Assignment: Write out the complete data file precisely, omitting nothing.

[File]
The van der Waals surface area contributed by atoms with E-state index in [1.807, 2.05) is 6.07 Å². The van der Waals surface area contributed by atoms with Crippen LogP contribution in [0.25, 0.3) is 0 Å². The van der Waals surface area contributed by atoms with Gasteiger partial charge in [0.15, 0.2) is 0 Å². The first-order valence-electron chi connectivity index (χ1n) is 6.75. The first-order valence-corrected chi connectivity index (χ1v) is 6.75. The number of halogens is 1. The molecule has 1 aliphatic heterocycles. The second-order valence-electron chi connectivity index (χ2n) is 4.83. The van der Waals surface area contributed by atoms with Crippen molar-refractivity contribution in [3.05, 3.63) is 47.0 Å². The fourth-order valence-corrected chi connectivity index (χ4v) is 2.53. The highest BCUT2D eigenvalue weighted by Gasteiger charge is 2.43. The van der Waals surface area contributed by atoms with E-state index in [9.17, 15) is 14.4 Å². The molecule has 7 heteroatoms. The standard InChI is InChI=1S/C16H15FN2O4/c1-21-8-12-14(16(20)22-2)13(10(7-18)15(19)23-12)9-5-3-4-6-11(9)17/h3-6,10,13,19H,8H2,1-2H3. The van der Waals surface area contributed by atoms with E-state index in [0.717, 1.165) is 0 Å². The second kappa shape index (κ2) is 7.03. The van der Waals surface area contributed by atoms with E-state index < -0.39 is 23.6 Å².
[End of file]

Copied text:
The van der Waals surface area contributed by atoms with E-state index in [1.807, 2.05) is 6.07 Å². The van der Waals surface area contributed by atoms with Crippen LogP contribution in [0.25, 0.3) is 0 Å². The van der Waals surface area contributed by atoms with Gasteiger partial charge in [0.15, 0.2) is 0 Å². The first-order valence-electron chi connectivity index (χ1n) is 6.75. The first-order valence-corrected chi connectivity index (χ1v) is 6.75. The number of halogens is 1. The molecule has 1 aliphatic heterocycles. The second-order valence-electron chi connectivity index (χ2n) is 4.83. The van der Waals surface area contributed by atoms with Crippen molar-refractivity contribution in [3.05, 3.63) is 47.0 Å². The fourth-order valence-corrected chi connectivity index (χ4v) is 2.53. The highest BCUT2D eigenvalue weighted by Gasteiger charge is 2.43. The van der Waals surface area contributed by atoms with E-state index in [9.17, 15) is 14.4 Å². The molecule has 7 heteroatoms. The standard InChI is InChI=1S/C16H15FN2O4/c1-21-8-12-14(16(20)22-2)13(10(7-18)15(19)23-12)9-5-3-4-6-11(9)17/h3-6,10,13,19H,8H2,1-2H3. The van der Waals surface area contributed by atoms with E-state index in [0.717, 1.165) is 0 Å². The second kappa shape index (κ2) is 7.03. The van der Waals surface area contributed by atoms with E-state index < -0.39 is 23.6 Å².